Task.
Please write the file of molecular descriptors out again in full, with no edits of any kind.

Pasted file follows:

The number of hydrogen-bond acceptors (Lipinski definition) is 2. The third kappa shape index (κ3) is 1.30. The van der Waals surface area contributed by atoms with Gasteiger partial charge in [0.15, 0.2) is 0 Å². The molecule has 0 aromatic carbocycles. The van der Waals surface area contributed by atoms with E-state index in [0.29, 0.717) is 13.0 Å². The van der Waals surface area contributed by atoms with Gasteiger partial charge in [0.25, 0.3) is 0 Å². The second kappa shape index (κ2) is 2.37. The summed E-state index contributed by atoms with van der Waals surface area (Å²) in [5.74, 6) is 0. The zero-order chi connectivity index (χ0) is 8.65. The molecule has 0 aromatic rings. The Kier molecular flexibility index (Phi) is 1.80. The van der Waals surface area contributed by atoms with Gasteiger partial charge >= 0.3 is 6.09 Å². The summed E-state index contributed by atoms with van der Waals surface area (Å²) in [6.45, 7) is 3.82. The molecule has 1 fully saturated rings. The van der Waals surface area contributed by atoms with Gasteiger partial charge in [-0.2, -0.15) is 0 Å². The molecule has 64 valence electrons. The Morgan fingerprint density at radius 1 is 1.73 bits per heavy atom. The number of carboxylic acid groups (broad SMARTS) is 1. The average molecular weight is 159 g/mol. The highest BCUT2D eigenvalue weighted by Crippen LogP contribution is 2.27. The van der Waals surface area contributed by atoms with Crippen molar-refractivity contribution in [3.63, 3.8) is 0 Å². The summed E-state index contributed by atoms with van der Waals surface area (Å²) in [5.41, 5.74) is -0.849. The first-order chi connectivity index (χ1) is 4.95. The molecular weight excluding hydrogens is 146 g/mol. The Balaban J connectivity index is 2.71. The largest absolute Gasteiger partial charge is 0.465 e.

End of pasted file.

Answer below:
The number of hydrogen-bond acceptors (Lipinski definition) is 2. The third kappa shape index (κ3) is 1.30. The van der Waals surface area contributed by atoms with Gasteiger partial charge in [0.15, 0.2) is 0 Å². The molecule has 0 aromatic carbocycles. The van der Waals surface area contributed by atoms with E-state index in [0.29, 0.717) is 13.0 Å². The van der Waals surface area contributed by atoms with Gasteiger partial charge in [0.25, 0.3) is 0 Å². The second kappa shape index (κ2) is 2.37. The summed E-state index contributed by atoms with van der Waals surface area (Å²) in [5.74, 6) is 0. The zero-order chi connectivity index (χ0) is 8.65. The molecule has 0 aromatic rings. The Kier molecular flexibility index (Phi) is 1.80. The van der Waals surface area contributed by atoms with Gasteiger partial charge >= 0.3 is 6.09 Å². The summed E-state index contributed by atoms with van der Waals surface area (Å²) in [6.45, 7) is 3.82. The molecule has 1 fully saturated rings. The van der Waals surface area contributed by atoms with Gasteiger partial charge in [-0.2, -0.15) is 0 Å². The molecule has 64 valence electrons. The Morgan fingerprint density at radius 1 is 1.73 bits per heavy atom. The number of carboxylic acid groups (broad SMARTS) is 1. The average molecular weight is 159 g/mol. The highest BCUT2D eigenvalue weighted by Crippen LogP contribution is 2.27. The van der Waals surface area contributed by atoms with Crippen molar-refractivity contribution in [3.63, 3.8) is 0 Å². The summed E-state index contributed by atoms with van der Waals surface area (Å²) in [5.41, 5.74) is -0.849. The first-order chi connectivity index (χ1) is 4.95. The molecular weight excluding hydrogens is 146 g/mol. The Balaban J connectivity index is 2.71. The largest absolute Gasteiger partial charge is 0.465 e.